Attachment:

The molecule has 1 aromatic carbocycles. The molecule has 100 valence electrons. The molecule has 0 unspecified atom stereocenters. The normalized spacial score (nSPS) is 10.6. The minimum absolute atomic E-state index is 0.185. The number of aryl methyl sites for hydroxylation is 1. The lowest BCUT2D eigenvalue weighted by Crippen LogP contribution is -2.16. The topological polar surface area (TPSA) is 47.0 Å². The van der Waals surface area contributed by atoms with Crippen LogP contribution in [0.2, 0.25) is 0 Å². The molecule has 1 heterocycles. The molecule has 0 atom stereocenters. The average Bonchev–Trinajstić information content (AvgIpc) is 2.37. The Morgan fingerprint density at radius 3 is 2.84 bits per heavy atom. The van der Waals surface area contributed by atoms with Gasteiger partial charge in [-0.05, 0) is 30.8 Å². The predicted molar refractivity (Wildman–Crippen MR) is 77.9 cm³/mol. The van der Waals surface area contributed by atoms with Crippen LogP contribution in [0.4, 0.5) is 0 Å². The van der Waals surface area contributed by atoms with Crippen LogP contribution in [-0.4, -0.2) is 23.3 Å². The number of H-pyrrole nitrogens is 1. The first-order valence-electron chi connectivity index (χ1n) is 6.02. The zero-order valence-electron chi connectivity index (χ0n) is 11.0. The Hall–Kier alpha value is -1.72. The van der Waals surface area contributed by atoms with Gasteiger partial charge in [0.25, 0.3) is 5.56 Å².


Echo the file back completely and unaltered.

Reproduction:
The molecule has 1 aromatic carbocycles. The molecule has 100 valence electrons. The molecule has 0 unspecified atom stereocenters. The normalized spacial score (nSPS) is 10.6. The minimum absolute atomic E-state index is 0.185. The number of aryl methyl sites for hydroxylation is 1. The lowest BCUT2D eigenvalue weighted by Crippen LogP contribution is -2.16. The topological polar surface area (TPSA) is 47.0 Å². The van der Waals surface area contributed by atoms with Crippen LogP contribution in [0.2, 0.25) is 0 Å². The molecule has 1 heterocycles. The molecule has 0 atom stereocenters. The average Bonchev–Trinajstić information content (AvgIpc) is 2.37. The Morgan fingerprint density at radius 3 is 2.84 bits per heavy atom. The van der Waals surface area contributed by atoms with Gasteiger partial charge in [-0.05, 0) is 30.8 Å². The predicted molar refractivity (Wildman–Crippen MR) is 77.9 cm³/mol. The van der Waals surface area contributed by atoms with Crippen LogP contribution in [0.4, 0.5) is 0 Å². The van der Waals surface area contributed by atoms with Crippen LogP contribution in [-0.4, -0.2) is 23.3 Å². The number of H-pyrrole nitrogens is 1. The first-order valence-electron chi connectivity index (χ1n) is 6.02. The zero-order valence-electron chi connectivity index (χ0n) is 11.0. The Hall–Kier alpha value is -1.72. The van der Waals surface area contributed by atoms with Gasteiger partial charge in [0.25, 0.3) is 5.56 Å².